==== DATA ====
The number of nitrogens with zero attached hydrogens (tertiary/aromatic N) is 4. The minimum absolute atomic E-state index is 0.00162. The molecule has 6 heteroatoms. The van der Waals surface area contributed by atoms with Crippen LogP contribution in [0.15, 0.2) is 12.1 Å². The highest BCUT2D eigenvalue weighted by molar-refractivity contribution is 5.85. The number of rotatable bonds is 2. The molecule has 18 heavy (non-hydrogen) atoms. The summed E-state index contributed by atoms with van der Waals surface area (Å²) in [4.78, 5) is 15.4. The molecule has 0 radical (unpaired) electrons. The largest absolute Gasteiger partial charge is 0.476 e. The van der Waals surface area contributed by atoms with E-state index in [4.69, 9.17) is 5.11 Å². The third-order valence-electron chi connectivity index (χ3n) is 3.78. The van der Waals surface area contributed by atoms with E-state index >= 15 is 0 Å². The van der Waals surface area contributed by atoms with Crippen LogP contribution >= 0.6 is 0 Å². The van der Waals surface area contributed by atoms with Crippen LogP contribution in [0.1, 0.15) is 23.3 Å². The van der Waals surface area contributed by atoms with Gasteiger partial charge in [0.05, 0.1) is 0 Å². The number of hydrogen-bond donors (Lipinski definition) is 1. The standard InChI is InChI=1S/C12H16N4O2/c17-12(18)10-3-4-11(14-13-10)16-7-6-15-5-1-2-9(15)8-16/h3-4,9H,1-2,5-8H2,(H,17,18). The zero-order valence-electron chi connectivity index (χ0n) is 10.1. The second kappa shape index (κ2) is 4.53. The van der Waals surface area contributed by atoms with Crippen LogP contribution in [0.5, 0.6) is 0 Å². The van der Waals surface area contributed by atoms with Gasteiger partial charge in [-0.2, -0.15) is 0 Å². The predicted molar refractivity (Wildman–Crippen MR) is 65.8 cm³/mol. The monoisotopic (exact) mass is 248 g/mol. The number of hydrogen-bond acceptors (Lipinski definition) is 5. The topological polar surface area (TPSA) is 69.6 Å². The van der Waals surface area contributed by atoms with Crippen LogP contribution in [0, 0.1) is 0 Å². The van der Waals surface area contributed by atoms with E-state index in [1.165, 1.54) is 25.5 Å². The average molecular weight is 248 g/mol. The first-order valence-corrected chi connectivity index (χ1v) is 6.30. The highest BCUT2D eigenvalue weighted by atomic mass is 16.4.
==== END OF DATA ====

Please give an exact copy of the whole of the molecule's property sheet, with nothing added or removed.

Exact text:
The number of nitrogens with zero attached hydrogens (tertiary/aromatic N) is 4. The minimum absolute atomic E-state index is 0.00162. The molecule has 6 heteroatoms. The van der Waals surface area contributed by atoms with Crippen LogP contribution in [0.15, 0.2) is 12.1 Å². The highest BCUT2D eigenvalue weighted by molar-refractivity contribution is 5.85. The number of rotatable bonds is 2. The molecule has 18 heavy (non-hydrogen) atoms. The summed E-state index contributed by atoms with van der Waals surface area (Å²) in [4.78, 5) is 15.4. The molecule has 0 radical (unpaired) electrons. The largest absolute Gasteiger partial charge is 0.476 e. The van der Waals surface area contributed by atoms with E-state index in [4.69, 9.17) is 5.11 Å². The third-order valence-electron chi connectivity index (χ3n) is 3.78. The van der Waals surface area contributed by atoms with E-state index >= 15 is 0 Å². The van der Waals surface area contributed by atoms with Crippen LogP contribution >= 0.6 is 0 Å². The van der Waals surface area contributed by atoms with Crippen LogP contribution in [0.1, 0.15) is 23.3 Å². The van der Waals surface area contributed by atoms with Gasteiger partial charge in [0.05, 0.1) is 0 Å². The number of hydrogen-bond donors (Lipinski definition) is 1. The standard InChI is InChI=1S/C12H16N4O2/c17-12(18)10-3-4-11(14-13-10)16-7-6-15-5-1-2-9(15)8-16/h3-4,9H,1-2,5-8H2,(H,17,18). The zero-order valence-electron chi connectivity index (χ0n) is 10.1. The second kappa shape index (κ2) is 4.53. The van der Waals surface area contributed by atoms with Crippen LogP contribution in [0.5, 0.6) is 0 Å². The van der Waals surface area contributed by atoms with Gasteiger partial charge in [-0.2, -0.15) is 0 Å². The predicted molar refractivity (Wildman–Crippen MR) is 65.8 cm³/mol. The monoisotopic (exact) mass is 248 g/mol. The number of hydrogen-bond acceptors (Lipinski definition) is 5. The topological polar surface area (TPSA) is 69.6 Å². The van der Waals surface area contributed by atoms with Crippen LogP contribution in [0, 0.1) is 0 Å². The van der Waals surface area contributed by atoms with E-state index in [1.165, 1.54) is 25.5 Å². The average molecular weight is 248 g/mol. The first-order valence-corrected chi connectivity index (χ1v) is 6.30. The highest BCUT2D eigenvalue weighted by atomic mass is 16.4.